ACROSS: Consumers’ initial reaction to the coronavirus outbreak was to hoard products. However, a supply bottleneck never materialized. Why, despite such positive evidence, did consumers once again panic at the beginning of the Ukraine war and hoard sunflower oil, for example?
STEPHAN RÜSCHEN: Basically speaking, people are egoists: some more so, and others less so. However, what fundamentally drives us is security of supply. We want to make sure that we have all the goods we need before someone else has the chance to get them. The positive experiences gained from living in the midst of a pandemic the last two years have not done much to help. Our instinctive, selfish drive is far stronger than any rational consideration.
ACROSS: Are the consumer uncertainties of 2020 and 2022 essentially the same?
RÜSCHEN: At present, it is also becoming apparent that certain products will no longer be available. When consumers hear that, for example, sunflower oil, mustard, and in particular, grains from Ukraine are temporarily in short supply, they apply that information to other products as well, essentially saying “no one can take this away from me”. While it is true that there has been security of supply for the past two years, we still regularly hear that there are problems in the supply chain. Since consumers do not trust global statements about supply security, they behave quite selfishly.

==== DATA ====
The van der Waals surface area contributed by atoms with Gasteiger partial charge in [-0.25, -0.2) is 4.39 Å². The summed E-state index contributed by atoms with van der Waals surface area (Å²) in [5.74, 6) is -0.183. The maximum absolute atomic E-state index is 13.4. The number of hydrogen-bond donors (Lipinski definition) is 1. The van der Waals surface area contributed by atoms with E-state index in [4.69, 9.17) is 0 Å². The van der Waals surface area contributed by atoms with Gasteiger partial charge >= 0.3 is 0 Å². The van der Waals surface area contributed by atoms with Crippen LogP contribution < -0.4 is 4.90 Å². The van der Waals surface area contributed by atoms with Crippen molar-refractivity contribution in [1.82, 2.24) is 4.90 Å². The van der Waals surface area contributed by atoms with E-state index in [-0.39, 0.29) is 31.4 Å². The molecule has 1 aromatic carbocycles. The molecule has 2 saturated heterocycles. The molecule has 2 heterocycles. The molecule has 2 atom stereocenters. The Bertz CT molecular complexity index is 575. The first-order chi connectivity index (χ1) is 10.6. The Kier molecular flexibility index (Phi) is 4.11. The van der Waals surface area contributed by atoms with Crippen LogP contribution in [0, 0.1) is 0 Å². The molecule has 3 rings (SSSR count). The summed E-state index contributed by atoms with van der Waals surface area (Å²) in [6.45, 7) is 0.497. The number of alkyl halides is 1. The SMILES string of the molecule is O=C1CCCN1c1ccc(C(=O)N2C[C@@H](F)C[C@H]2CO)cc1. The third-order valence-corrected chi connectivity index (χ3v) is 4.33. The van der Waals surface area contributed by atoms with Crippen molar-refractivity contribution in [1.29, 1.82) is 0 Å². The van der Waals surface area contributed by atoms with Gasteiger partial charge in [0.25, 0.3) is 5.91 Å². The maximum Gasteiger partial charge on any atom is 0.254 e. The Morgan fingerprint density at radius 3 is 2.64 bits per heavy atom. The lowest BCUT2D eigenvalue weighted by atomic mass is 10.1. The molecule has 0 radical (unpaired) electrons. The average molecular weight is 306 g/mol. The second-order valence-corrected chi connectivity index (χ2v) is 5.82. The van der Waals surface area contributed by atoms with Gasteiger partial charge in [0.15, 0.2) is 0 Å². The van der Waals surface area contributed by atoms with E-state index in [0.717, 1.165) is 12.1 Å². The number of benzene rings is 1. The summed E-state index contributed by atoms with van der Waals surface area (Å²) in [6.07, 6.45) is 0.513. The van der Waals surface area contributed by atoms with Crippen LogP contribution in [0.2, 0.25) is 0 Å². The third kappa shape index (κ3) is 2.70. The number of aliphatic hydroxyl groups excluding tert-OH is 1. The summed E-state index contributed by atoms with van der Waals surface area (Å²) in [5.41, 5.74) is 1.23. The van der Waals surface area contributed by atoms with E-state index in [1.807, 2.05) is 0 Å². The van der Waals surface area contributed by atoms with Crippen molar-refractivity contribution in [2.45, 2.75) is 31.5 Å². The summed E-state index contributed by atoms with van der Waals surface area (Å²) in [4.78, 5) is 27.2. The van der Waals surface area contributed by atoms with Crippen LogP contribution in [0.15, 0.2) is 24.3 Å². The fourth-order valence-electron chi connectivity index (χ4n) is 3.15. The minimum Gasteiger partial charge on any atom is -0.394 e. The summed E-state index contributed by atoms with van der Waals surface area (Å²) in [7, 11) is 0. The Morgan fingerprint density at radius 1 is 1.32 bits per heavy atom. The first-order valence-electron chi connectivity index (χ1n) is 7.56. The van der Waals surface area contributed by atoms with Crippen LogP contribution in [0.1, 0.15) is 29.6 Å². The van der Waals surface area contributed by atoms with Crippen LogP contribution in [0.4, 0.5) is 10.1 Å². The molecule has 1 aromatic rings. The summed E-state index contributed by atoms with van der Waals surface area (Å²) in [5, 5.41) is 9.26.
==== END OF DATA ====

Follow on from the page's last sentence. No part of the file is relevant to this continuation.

ACROSS: Would you say that consumers have become more panic-prone in general?
RÜSCHEN: Indeed. We simply did not know such situations and the insecurities they entailed. The previous crisis, which was the only one that had ever been experienced by many people, was not a supply crisis, but a financial one. Specifically speaking, everyone is suffering the consequences of the war in Ukraine. Things have definitely not reached the point at which hoarding goods is necessary, but consumers are only rational to a certain extent.